On one of her final days in Sitka, Alaska, Chantal Cough-Schulze hiked Harbor Mountain, walking a ridge she’d traveled often.
“I saw there’d been a new rock slide,” Cough-Schulze said. “And lying there, about 2 feet off the trail, was a wallet.”
Not as unusual as you might think, Cough-Schulze said. Hikers, hunters, outdoors folks of all stripes hike that mountain just outside of town.
Still, when she picked it up she knew it was unusual.
Never miss a local story.
It was a small time capsule, and though there was no cash in it, there was a student ID card from the University of Washington — from 1975. There was a credit card that had expired in 1976. There was a tiny bank calendar and a library card.
All in the name of Bruce Adair Warden Jr.
Cough-Schulze took it all home, then went on her computer.
☆ ☆ ☆
For 17 years, Warden had called Sitka home, but once he left he just kept moving.
“I was there from 1975 until 1992,” Warden said. “I taught school in Silverdale, then spent 13 years overseas in Japan on a Navy base, then a German army base, then back to a Japan air base. I worked for the Department of Defense independent schools.”
“I was a restless soul.”
Warden grew up in Tacoma, attended Wilson High School, then UW and Pacific Lutheran University. In 1968, he joined the Army and spent 1970 in Vietnam.
When he got out, he let his hair grow long.
☆ ☆ ☆
Cough-Schulze found Warden’s name and a Gig Harbor telephone number through Google, but the number no longer belonged to Warden.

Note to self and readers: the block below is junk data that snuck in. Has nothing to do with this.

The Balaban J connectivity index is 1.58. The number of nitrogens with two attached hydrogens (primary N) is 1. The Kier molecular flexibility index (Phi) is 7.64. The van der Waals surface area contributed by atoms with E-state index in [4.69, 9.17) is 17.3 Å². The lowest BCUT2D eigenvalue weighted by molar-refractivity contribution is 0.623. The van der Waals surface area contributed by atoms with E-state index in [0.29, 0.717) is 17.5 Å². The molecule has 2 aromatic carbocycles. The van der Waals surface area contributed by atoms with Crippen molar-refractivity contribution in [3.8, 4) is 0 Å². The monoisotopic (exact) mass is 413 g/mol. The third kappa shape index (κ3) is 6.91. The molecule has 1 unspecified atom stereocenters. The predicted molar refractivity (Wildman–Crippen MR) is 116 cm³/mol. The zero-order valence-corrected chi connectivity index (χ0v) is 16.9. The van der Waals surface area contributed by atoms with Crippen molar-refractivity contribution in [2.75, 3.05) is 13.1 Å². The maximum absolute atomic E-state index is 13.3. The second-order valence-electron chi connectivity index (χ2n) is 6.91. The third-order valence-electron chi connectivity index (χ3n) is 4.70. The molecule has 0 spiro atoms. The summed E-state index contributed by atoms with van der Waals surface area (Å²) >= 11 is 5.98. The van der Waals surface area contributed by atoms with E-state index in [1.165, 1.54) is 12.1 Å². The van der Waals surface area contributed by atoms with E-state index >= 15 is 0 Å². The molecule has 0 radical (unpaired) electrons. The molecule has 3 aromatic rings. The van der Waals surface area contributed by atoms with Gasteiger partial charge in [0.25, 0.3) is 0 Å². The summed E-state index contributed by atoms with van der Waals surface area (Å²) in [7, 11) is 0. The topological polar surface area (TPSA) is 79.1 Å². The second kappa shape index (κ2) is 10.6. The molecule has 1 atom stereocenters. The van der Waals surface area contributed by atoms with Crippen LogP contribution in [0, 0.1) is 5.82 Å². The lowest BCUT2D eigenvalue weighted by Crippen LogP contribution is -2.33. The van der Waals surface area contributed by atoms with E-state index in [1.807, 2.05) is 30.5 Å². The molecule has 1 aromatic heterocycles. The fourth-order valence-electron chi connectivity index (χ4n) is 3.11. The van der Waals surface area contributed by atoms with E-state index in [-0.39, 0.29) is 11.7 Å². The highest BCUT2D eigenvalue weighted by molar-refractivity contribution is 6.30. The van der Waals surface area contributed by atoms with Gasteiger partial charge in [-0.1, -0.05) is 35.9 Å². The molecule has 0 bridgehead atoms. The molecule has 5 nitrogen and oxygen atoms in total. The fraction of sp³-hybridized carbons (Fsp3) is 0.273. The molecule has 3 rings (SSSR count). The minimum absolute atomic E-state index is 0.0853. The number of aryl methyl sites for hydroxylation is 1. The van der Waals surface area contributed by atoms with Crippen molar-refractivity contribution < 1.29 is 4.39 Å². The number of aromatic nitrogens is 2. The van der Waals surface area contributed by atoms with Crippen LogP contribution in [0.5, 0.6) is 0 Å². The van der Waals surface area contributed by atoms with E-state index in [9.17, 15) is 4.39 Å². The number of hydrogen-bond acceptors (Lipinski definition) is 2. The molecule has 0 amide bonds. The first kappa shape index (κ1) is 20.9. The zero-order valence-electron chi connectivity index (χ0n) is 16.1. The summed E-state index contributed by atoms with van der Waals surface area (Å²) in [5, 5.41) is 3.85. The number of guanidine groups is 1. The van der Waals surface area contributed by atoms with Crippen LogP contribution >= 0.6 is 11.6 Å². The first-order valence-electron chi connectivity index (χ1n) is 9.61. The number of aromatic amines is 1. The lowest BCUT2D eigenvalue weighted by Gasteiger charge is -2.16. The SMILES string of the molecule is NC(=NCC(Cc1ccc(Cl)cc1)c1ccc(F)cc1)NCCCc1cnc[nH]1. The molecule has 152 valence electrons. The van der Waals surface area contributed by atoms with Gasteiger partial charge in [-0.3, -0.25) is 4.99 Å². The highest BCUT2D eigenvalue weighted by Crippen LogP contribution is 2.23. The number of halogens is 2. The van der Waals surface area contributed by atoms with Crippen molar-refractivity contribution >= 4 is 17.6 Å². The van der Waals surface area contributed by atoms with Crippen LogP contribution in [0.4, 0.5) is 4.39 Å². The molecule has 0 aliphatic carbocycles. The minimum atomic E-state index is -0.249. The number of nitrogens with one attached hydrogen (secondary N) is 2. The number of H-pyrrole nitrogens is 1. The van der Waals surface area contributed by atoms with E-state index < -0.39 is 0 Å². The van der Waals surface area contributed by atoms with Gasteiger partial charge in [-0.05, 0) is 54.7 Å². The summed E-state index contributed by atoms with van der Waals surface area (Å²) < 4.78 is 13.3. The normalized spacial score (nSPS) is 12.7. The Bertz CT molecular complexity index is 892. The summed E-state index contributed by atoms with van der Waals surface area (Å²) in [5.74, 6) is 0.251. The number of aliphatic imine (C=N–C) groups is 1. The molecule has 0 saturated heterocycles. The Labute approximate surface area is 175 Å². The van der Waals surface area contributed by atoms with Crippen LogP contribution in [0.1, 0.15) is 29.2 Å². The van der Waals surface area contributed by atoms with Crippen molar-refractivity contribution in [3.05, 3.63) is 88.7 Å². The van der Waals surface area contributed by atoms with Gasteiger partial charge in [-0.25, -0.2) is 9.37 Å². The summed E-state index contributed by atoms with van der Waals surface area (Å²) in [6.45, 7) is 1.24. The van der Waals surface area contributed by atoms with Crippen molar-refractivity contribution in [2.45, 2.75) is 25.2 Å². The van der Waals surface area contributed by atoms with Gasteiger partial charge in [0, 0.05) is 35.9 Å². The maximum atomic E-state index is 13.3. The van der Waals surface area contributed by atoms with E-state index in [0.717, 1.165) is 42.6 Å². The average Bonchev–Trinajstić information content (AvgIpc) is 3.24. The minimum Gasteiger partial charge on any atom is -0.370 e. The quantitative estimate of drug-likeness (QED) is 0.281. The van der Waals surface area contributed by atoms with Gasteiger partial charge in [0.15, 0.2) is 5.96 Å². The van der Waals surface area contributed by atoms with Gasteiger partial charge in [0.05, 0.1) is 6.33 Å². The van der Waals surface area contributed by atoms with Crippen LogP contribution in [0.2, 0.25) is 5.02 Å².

“I wanted to solve this mystery of the wallet, so I found a ‘Talk of the Town’ page for Gig Harbor on Facebook,” Cough-Schulze said. “I emailed 12 page administrators, explaining why I was looking, and asked if anyone knew Mr. Warden.”
Two days later, someone did and, with Warden’s permission, sent the new telephone number to Cough-Schulze.
“We’d moved to Spanaway,” Warden said.
Once Cough-Schulze got him on the phone and told him about the wallet, the first thing Warden asked was, “What do I look like in the student ID?”
Warden liked the answer.
“She said, ‘Long hair and a mustache,’ ” Warden said.
He doesn’t remember losing the wallet, though he does remember walking Harbor Mountain. In 1975, he was 26 years old. Today, he’s 66.
“I was kind of rebellious after my Army duty,” Warden said. “I liked Sitka a lot — absolutely gorgeous area — but it rained about 990 inches a year.”
Well, an average of 131 inches, anyway.
Though he lost his wallet there, Warden found a wife, Kathleen. She’s now a fifth-grade teacher in Tacoma’s Sheridan Elementary School. Warden is retired.
Among the oddities of this story, Cough-Schulze today is nearly the same age as Warden was when he lost his wallet.
☆ ☆ ☆
“I think we’re kindred spirits,” Cough-Schulze said of Warden. “We both love moving around.”
Cough-Schulze was in Sitka on an AmeriCorps assignment, one that ended the day after she called Warden. From Alaska, she wasn’t completely sure where she was headed.
“Home is a little fuzzy right now,” Cough-Schulze said. “My folks just moved to North Carolina, but I’m not from there. With the weather last week, I didn’t want to go there.”
So where did she go? Roseburg, Oregon.
“I had friends there, but I didn’t know anyone who was shot at Umpqua Community College,” Cough-Schulze said. “But I did know someone who was in the classroom next door to the shooting.”
Last week, Schulze overnighted the wallet to Warden, and it arrived Friday.
“I opened it, saw the ID and thought, ‘Man, you need a haircut!’ ” Warden said. “That was a long time ago.
“Chantal could not have been nicer about all of this, and we’ve promised to stay in touch,” Warden said. “She went through a lot of effort to find me after she found the wallet.
“I don’t think most people would have done it.”